Gabby, who is in her late 20s and used to part-time regularly in bars, explains that it’s only normal for customers and servers to enjoy that interaction between genders.

“Guys and girls are different right,” Gabby says. “This is what makes it fun when you go out to drink or hang with friends, and your servers are a different gender and you get that different experience. Like a guy talking to a male server is very different from a guy talking to a female one. And I get that. It’s normal.

“So this objectification is somewhat inevitable, and it’s not all bad. We’re only human right, and who doesn’t want to be served by cute guys and girls? There’s still a way for this to remain respectful.”

She then introduces me to her friend Amelia, who tells me about a different, “more important” problem.

Amelia is 28 this year, and got her first job in F&B when she was 19.

“It was one of those hipster cafes, run by a guy in his 30s. Parents gave him money to start it, he drove his own car, blah blah blah,” Amelia recounts.

“At 19, when you don’t know anything, guys like that seem quite cool. They show you attention, and because it’s your first job, you want them to like you.”

She tells me that she was surprised when her boss took a liking to her. It started when she was closing up the shop one day and he offered to give her a lift home. Because it was late, she didn’t refuse. He also told her that he didn’t live very far away from her so it was no trouble at all.

Over time, they got closer and started spending time together outside of work. He continued to give her lifts home, and while they were hanging out, he would share about his problems with his then-girlfriend.

“I didn’t know why he was telling me all this, but it made me feel special. Fuck, so embarrassing to say this now. But I was so naive. It was like, I liked that I seemed to make him happier than this other woman.”  

One evening, after post-work drinks, he told her that he was falling for her.

“He even said, “If you want me to leave my girlfriend, just tell me. I’ll do it.” I believed him. That night, we went back to his place. And yes, whatever you think happen happened.”

Amelia says she now recognises that she had been strung along, and that her boss had no intention of ever leaving his girlfriend.

“I also don’t think I actually liked him. I was just young and stupid, and infatuated with the idea that this successful older man said he liked me.”

(Image credit: Bang Bang)
Amelia shares that she knows of at least 4 other friends who have either been hit on or have had relationships with their employers. One of them, she tells me, went for an abortion after a sexual relationship with her married boss (she didn’t know he was married) resulted in an unwanted pregnancy.

There’s usually a pattern, she says, and there’s always an element of manipulation involved. Because many of these establishments are usually small businesses, staff often communicate directly with employers. Sometimes, conversations over text can take a turn for the personal.

She clarifies: “Of course there’s nothing wrong with employers pursuing relationships with girls or even mutual attraction. But if a guy in his 30s, with so much more life experience, is consistently using his position as employer to have a certain kind of relationship with significantly younger employees, you don’t need me to tell you how messed up that is.”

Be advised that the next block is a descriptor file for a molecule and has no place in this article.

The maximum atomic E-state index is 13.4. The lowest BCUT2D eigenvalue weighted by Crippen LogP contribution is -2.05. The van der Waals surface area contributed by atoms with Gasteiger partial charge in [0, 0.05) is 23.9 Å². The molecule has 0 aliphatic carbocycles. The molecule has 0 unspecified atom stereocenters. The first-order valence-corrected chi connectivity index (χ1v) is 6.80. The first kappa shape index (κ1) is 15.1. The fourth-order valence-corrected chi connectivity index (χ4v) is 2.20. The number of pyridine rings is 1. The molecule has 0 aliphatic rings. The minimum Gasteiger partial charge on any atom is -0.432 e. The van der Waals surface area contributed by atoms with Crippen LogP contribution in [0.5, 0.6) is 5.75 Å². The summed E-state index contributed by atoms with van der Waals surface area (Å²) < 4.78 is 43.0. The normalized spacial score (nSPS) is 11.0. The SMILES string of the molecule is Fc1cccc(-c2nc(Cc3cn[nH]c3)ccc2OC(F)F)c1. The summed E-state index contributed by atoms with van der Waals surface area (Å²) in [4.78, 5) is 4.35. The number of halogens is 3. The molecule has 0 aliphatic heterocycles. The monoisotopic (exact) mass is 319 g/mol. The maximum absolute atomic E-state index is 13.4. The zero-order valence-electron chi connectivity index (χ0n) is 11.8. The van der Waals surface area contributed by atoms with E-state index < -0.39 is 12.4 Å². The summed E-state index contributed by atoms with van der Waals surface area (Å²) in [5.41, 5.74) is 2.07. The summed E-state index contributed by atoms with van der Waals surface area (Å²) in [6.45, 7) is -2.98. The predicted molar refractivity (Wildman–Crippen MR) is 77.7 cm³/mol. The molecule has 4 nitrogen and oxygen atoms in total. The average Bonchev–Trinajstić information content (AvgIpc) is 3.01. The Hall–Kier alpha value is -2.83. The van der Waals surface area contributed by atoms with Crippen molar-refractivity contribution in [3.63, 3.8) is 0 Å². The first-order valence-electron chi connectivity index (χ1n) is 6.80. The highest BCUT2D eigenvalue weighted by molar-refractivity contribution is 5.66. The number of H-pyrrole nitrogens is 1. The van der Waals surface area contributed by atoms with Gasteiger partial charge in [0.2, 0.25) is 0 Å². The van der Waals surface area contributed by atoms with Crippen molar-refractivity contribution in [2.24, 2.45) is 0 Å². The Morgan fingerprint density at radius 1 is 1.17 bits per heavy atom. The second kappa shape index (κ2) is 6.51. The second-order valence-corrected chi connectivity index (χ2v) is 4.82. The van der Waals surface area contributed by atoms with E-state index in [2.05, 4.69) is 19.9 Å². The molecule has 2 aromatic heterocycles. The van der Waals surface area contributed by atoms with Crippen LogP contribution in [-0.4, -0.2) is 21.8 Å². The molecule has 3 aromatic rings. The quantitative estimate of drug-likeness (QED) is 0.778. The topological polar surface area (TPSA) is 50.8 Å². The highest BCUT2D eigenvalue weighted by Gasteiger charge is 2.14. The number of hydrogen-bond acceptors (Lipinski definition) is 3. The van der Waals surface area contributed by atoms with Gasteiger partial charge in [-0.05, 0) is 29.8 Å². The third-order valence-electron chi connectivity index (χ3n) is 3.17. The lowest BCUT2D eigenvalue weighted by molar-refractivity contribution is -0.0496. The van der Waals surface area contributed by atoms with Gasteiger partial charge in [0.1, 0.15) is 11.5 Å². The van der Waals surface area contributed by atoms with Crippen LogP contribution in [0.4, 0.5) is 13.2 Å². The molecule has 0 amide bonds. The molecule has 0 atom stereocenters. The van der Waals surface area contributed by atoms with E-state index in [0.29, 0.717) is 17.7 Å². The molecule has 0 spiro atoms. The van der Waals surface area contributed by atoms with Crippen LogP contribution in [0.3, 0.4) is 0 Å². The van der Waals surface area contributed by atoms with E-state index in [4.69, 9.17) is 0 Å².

It’s also not uncommon, she says, for employers to make promises about helping these young women to further their ambitions. This can influence their judgement when it comes to deciding whether or not a relationship is appropriate. In her experience, none of these promises are ever kept.  

At one point in my conversation with Jasmine, she tells me, “Let’s just be real for a second la okay. I think that the Frolick bosses really just started the business as a way to party with young girls.”

She’s referring to how one of Frolick’s employee privileges (when you became more senior) included a Butter Factory VIP card, and employees would be invited to party with the bosses.

This, Amelia and Gabby tell me, is one of the bigger problems with the F&B industry that needs more attention. While it’s beyond doubt that many business owners start doing what they do out of some kind of passion, a select few have a hidden agenda.

“All this happened so long ago, but I’m still so grossed out that even my fiancé doesn’t know,” Amelia says.

“I just want people to know that this stuff happens. I want girls to know, especially the younger ones, that you need to look out for bosses like that, especially the ones who seem well respected in the industry. Know the signs, know how to draw the line, know how to say no. At the time it might feel special, but really you’re just getting played. You will regret it.

“And for those who see such things happening, do something. Don’t look the other way.”

If you work in the F&B (or any other) industry and would like to come forward with your own story, the writer can be reached at julian@ricemedia.co. If you would prefer to speak to a female reporter instead, you may reach out to grace@ricemedia.co. 

Author

Julian Wong Associate editor